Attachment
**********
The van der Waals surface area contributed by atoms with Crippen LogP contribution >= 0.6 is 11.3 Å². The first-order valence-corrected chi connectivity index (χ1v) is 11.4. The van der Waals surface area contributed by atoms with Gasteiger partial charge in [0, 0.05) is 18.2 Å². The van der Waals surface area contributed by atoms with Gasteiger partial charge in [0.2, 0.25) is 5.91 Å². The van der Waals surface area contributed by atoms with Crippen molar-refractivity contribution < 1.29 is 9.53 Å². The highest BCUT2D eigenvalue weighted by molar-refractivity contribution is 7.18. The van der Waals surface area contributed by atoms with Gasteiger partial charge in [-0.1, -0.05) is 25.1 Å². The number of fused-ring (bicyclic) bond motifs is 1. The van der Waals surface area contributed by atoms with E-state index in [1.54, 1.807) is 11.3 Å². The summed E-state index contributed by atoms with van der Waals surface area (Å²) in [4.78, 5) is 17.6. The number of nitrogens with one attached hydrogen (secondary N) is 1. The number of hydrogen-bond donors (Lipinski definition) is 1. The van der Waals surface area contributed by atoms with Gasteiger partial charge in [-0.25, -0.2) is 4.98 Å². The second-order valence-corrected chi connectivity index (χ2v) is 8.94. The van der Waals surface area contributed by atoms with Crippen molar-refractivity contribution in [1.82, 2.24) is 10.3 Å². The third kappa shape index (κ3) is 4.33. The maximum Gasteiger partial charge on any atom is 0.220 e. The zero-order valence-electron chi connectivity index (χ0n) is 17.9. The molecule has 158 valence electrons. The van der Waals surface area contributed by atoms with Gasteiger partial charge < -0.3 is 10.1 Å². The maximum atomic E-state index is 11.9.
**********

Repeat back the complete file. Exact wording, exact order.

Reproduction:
The van der Waals surface area contributed by atoms with Crippen LogP contribution >= 0.6 is 11.3 Å². The first-order valence-corrected chi connectivity index (χ1v) is 11.4. The van der Waals surface area contributed by atoms with Gasteiger partial charge in [0, 0.05) is 18.2 Å². The van der Waals surface area contributed by atoms with Gasteiger partial charge in [0.2, 0.25) is 5.91 Å². The van der Waals surface area contributed by atoms with Crippen molar-refractivity contribution < 1.29 is 9.53 Å². The highest BCUT2D eigenvalue weighted by molar-refractivity contribution is 7.18. The van der Waals surface area contributed by atoms with Gasteiger partial charge in [-0.1, -0.05) is 25.1 Å². The number of fused-ring (bicyclic) bond motifs is 1. The van der Waals surface area contributed by atoms with E-state index in [1.54, 1.807) is 11.3 Å². The summed E-state index contributed by atoms with van der Waals surface area (Å²) in [4.78, 5) is 17.6. The number of nitrogens with one attached hydrogen (secondary N) is 1. The number of hydrogen-bond donors (Lipinski definition) is 1. The van der Waals surface area contributed by atoms with Gasteiger partial charge in [-0.25, -0.2) is 4.98 Å². The second-order valence-corrected chi connectivity index (χ2v) is 8.94. The van der Waals surface area contributed by atoms with Crippen molar-refractivity contribution in [1.82, 2.24) is 10.3 Å². The third kappa shape index (κ3) is 4.33. The maximum Gasteiger partial charge on any atom is 0.220 e. The zero-order valence-electron chi connectivity index (χ0n) is 17.9. The molecule has 158 valence electrons. The van der Waals surface area contributed by atoms with Gasteiger partial charge < -0.3 is 10.1 Å². The maximum atomic E-state index is 11.9.